I am still reeling from the Charlie Hebdo killings, as are many others. For the life of me, I do not understand how a human being can be so consumed by anger that they feel the need to take a life, and must condemn the killings from my own conscience.
However, I do not have any desire to “be” Charlie Hebdo, or to condone their work, either. I cannot, in good conscience, join the #IAmCharlieHebdo trend.
Before I go any further, let me be abundantly clear: I do not believe that anyone deserves to be murdered, ever, under any circumstances. I do not believe that working for a satirical newspaper that made cartoons at the expense of a particular group justifies anyone’s death. I believe that the newspaper did have a right to exist.
But, for the life of me, I can’t condone the drawings they published, either.
As a Christian, if I had seen a cartoon of the Holy Trinity having a threesome, I would not have been thrilled. And I don’t believe that many other publications would have even considered depicting Muhammad naked, with an exposed phallus, in the name of satire. These cartoons are certainly protected under the guise of free speech, but the fact that they are being drawn to begin with, in a publication that is designed to offend by its very nature, brings up some questions.
Although Charlie Hebdo claims to be an equal-opportunity offensive publication, there is not much of a doubt that their choice of cartoons can be seen as showing racist, sexist, and homophobic tendencies, all in the name of humor. Some examples can be found here. Living in a nominally-pluralistic society such as France, I don’t think it’s a stretch to assume that these tendencies are thought of as harmful, and to be avoided as much as possible. So the question is: why is it that these cartoons are depicting those messages? Drawing disparaging cartoons that demonize a religious or racial minority doesn’t seem to me to be a political right as much as a show of power and privilege over an oppressed group.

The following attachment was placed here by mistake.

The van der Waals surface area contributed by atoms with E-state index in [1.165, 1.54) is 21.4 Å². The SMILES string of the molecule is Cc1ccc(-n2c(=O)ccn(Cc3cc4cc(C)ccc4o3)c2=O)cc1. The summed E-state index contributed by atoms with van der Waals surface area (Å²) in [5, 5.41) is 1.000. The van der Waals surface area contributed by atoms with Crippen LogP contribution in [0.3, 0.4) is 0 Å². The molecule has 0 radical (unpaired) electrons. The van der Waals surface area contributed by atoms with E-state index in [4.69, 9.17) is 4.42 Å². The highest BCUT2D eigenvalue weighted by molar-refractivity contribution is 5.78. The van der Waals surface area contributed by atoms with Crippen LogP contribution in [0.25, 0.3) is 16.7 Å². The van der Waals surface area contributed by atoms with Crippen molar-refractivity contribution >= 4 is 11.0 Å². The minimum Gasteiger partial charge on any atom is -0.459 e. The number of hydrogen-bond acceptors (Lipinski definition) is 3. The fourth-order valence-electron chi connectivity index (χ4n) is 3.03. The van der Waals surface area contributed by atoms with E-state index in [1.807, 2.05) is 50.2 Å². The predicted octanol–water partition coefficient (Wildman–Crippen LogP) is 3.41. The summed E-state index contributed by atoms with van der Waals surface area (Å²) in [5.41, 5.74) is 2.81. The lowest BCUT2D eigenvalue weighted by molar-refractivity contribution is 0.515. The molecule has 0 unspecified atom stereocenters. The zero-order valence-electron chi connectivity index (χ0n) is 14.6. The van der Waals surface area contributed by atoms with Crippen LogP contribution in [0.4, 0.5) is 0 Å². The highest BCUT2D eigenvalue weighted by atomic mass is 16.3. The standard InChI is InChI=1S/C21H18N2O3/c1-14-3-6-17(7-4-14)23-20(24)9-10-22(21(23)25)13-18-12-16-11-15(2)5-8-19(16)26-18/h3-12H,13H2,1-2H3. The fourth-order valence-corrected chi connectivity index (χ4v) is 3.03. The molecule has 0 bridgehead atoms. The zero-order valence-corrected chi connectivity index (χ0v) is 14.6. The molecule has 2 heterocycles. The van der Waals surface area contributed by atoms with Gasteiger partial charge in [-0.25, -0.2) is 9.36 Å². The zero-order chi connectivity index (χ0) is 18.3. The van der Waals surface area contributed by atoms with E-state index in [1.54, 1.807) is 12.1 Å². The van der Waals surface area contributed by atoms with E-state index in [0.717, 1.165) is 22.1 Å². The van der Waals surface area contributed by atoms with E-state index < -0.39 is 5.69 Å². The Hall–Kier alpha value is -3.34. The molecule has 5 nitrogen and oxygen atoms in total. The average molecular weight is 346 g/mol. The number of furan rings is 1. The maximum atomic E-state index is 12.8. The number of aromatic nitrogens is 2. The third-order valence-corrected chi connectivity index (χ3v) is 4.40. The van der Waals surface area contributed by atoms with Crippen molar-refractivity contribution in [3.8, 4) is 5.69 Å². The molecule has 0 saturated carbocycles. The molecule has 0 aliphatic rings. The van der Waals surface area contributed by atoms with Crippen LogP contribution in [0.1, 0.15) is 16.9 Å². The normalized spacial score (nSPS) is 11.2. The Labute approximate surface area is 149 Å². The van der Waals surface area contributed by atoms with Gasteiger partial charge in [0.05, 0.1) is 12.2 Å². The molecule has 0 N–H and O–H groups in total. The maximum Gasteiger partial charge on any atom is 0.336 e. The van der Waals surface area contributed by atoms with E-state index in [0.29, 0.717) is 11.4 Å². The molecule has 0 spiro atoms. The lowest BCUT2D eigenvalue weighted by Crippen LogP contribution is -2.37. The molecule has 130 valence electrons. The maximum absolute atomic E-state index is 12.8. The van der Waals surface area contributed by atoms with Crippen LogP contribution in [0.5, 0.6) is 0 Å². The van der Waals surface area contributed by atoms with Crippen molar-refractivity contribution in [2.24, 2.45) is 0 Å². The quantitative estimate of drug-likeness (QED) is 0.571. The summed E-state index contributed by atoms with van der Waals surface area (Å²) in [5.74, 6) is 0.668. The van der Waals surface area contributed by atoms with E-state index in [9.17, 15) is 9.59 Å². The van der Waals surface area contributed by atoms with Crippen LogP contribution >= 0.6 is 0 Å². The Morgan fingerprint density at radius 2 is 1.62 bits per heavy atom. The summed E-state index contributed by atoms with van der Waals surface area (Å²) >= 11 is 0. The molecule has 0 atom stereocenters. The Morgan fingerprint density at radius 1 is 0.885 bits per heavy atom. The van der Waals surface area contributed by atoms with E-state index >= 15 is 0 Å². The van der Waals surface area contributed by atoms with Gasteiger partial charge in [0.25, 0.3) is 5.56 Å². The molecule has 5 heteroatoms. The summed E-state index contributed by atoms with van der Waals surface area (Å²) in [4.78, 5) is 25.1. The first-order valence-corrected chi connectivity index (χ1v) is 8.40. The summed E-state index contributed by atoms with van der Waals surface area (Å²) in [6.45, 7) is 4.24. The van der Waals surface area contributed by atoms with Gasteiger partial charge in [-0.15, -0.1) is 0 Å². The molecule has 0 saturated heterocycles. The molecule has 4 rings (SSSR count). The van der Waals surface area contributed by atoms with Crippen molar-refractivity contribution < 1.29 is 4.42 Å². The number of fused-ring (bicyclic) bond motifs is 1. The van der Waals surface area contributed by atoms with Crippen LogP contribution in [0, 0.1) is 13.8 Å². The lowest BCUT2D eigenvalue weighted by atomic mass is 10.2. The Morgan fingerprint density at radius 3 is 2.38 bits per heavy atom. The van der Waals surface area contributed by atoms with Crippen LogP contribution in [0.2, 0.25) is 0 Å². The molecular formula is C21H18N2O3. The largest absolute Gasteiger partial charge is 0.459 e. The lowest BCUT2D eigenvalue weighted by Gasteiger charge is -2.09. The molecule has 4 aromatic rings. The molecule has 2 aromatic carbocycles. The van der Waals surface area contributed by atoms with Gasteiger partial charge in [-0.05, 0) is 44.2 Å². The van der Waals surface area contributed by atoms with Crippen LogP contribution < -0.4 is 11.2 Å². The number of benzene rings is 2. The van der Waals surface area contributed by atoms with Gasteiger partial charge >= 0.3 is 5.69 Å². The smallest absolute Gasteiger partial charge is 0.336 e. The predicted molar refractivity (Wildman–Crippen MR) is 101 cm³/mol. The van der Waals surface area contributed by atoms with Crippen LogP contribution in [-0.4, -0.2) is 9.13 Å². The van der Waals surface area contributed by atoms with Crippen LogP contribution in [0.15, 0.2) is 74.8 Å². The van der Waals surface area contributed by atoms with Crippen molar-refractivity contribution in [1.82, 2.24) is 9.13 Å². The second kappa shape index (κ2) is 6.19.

Of course, people are going to read whatever they want into this tragedy–some will take this to be further proof that Muslims are too uptight about their religion, while others will take this as further proof of France’s xenophobia. What frustrates me is the lack of careful, nuanced conversation surrounding the underlying issues of the attacks and their own roles in them, rather than blindly pledging their allegiance and solidarity toward something that arguably harms just as much as the attacks themselves.
To be sure, these issues are worth talking about, and I do not doubt that the vast majority of folks who expressed #JeSuisCharlie or other iterations of it wanted to sincerely express their solidarity with those who suffered from this incident. However, my question: is how much is this campaign reifying underlying issues that may have sparked it in the first place? What is our role in perpetuating these harmful ideas? How can we collectively think about how to resist them?
My deepest sympathies are with the folks who have been affected by this tragedy, and it is my hope that acts of violence stop, in spite of the underlying causes or the people who experience them. I support freedom of expression, and the right of those cartoonists to express themselves. But I cannot simply accept being Charlie Hebdo. I have to believe that discussions of these incidents, and the systemic issues permeating them, can happen more carefully and critically, beginning with our own complacency in them.
Image courtesy of Wikimedia Commons.